R.D. Burman: A Tribute to a LEGEND
By Enkayaar, Bollywood Trade News Network
Most of us in either of the night spots or for welcoming the new year would have drooled and swooned to either of the multitude of compositions that Rahul Dev Burman aka Pancham has left for us, but none of us remember that just after four days, when we herald the new year, falls his death anniversary. The remix industry that has created a slot for itself also seems to have forgotten the inspiration which gave them an opportunity to make a name for it.
He was the original composer who had his nuances seeped into Indian realities but who had the eagerness and inquisitiveness to bring sounds from all the corners of the world for the Indian listeners. Having honed his skills under the strict observant eyes of his father, Sachin Dev Burman as an assistant music director, he was the man who could shift from Indian classical to Western Rock, jazz, Samba, flamingo etc., with such consummate ease, that he was at times branded as a lifter of songs, as when he was ruling the music industry nobody could stand a comparison to him. It was his devotion to the cause of music which readily coaxed semi-classical singer Bhupinder to play guitar for him.
After his death one of the most delightful and simple music instruments the harmonica or the mouth organ seems to have just gone into oblivion. He showed his expertise with the ‘Hai Apna Dil to Aawara’ in the Dev Anand starrer BAAT EK RAAT KI, which still continues to be the first tune that a mouth organ player learns, to ‘Meri Sapno Ki Raani’ to the soulful rendition that Amitabh Bachchan plays in the melancholy of the night in SHOLAY, to the swan song that Rajesh Khanna sang and caught the whole nation in frenzy. ‘Mere Sapno Ki raani kab Aaegi tu’... is difficult to be emulated. While the composers of the present yore may boast about a music bank, can anybody have the parallels that a legend like S.D. Burman inspired by the music bank that Pancham had, borrowed his composition ‘Sar jo tera Chakrai’. Referred affectionately as Chhote Nawab, aptly he debuted as an independent music director in the film of the same name. And when he passed on the baton to the almighty it was the ‘jal tarang on the tin ki chhat’ that became his swan song. Only he could create music out of the raindrops falling on the roof top made of tin in the hills, as he had this knack of making music out of unconventional things, like the comb or from a wooden surface.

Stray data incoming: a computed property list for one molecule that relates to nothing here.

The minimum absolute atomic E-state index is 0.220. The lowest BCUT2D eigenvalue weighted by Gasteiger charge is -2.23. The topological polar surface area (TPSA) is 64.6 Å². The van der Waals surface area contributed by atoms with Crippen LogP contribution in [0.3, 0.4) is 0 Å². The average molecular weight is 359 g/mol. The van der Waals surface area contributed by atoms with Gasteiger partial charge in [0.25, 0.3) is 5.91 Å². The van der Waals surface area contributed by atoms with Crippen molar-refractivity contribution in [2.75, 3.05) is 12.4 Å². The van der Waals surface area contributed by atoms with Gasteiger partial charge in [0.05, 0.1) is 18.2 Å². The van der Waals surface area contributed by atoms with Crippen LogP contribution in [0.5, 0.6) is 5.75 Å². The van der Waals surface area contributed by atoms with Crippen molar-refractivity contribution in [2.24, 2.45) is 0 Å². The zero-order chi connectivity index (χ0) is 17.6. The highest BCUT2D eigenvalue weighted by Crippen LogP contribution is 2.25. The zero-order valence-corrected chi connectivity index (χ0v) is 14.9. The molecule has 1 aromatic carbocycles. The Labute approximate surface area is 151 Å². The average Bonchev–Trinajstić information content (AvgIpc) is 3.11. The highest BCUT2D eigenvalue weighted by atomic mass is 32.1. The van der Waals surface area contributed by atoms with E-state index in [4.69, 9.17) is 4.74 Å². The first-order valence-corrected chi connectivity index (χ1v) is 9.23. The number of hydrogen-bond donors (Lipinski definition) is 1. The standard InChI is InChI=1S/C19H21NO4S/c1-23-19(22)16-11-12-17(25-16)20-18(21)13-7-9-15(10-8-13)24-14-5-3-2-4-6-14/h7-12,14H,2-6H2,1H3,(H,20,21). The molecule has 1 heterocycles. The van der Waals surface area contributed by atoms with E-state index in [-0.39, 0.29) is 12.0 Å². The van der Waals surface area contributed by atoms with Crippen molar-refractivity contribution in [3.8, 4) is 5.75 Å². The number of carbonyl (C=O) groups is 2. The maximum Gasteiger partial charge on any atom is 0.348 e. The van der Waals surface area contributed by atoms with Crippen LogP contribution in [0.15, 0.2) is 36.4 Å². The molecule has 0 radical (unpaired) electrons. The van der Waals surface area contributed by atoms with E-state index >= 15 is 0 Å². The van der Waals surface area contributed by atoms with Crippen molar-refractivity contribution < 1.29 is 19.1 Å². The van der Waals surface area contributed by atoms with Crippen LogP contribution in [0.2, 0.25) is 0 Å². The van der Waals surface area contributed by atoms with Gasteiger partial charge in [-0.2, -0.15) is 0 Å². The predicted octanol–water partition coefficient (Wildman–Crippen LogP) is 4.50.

While Gulzar may have made his debut with ‘Mera gora ang laile’, it was with Pancham that he could think about visualizing his dry verses, and he dared Gulzar to go to extremes and made music for as unrhyming verses as could be possible, IZZAZAT and DIL PADOSI HAI being the two highs of this kind. Though married to Asha Bhonsle he rarely used Aasha for slow numbers, and always chose Lata Mangeshkar to give voice to.
A ‘Dum Maro Dum’ launched Zeenat while ‘mehbooba-mehbooba’ became a song that could be classified as the first item number in the real sense of terms. The industry gave him a real tribute when a film was made around him JHANKAR BEATS, and it is a matter of great satisfaction that the new music whiz kids vie to get the coveted R.D. Burman music award, which incidentally is a unique gesture for Pancham, as till date their is no other award which is given to a music talent who has made a mark for himself, thereby providing recognition about the fact that his was an original talent. Till the music is there, and the melody is the king, Pancham would continue to reverberate and resonate in the hearts of music aficionados in the pancham lai and Taal.